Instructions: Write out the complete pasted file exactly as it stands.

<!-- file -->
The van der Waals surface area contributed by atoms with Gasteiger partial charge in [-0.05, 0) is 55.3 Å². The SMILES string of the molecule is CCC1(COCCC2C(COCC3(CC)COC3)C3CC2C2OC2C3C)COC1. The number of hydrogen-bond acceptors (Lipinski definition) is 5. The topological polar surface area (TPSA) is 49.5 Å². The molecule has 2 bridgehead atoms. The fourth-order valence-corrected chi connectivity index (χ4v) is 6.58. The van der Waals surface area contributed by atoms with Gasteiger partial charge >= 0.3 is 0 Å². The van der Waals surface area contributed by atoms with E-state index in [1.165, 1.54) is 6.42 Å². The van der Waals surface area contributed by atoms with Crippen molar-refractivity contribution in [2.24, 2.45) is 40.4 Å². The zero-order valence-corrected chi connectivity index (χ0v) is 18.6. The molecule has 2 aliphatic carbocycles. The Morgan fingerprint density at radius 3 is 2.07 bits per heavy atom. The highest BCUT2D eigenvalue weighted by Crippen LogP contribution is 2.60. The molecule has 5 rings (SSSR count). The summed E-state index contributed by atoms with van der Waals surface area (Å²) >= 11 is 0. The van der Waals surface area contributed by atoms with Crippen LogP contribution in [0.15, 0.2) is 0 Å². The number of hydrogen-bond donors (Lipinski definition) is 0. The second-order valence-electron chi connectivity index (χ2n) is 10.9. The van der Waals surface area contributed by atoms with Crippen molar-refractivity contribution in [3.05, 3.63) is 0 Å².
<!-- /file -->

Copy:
The van der Waals surface area contributed by atoms with Gasteiger partial charge in [-0.05, 0) is 55.3 Å². The SMILES string of the molecule is CCC1(COCCC2C(COCC3(CC)COC3)C3CC2C2OC2C3C)COC1. The number of hydrogen-bond acceptors (Lipinski definition) is 5. The topological polar surface area (TPSA) is 49.5 Å². The molecule has 2 bridgehead atoms. The fourth-order valence-corrected chi connectivity index (χ4v) is 6.58. The van der Waals surface area contributed by atoms with Gasteiger partial charge >= 0.3 is 0 Å². The van der Waals surface area contributed by atoms with E-state index in [1.165, 1.54) is 6.42 Å². The van der Waals surface area contributed by atoms with Crippen molar-refractivity contribution in [2.24, 2.45) is 40.4 Å². The zero-order valence-corrected chi connectivity index (χ0v) is 18.6. The molecule has 2 aliphatic carbocycles. The Morgan fingerprint density at radius 3 is 2.07 bits per heavy atom. The highest BCUT2D eigenvalue weighted by Crippen LogP contribution is 2.60. The molecule has 5 rings (SSSR count). The summed E-state index contributed by atoms with van der Waals surface area (Å²) >= 11 is 0. The van der Waals surface area contributed by atoms with Crippen LogP contribution in [0.15, 0.2) is 0 Å². The number of hydrogen-bond donors (Lipinski definition) is 0. The second-order valence-electron chi connectivity index (χ2n) is 10.9. The van der Waals surface area contributed by atoms with Crippen molar-refractivity contribution in [3.05, 3.63) is 0 Å².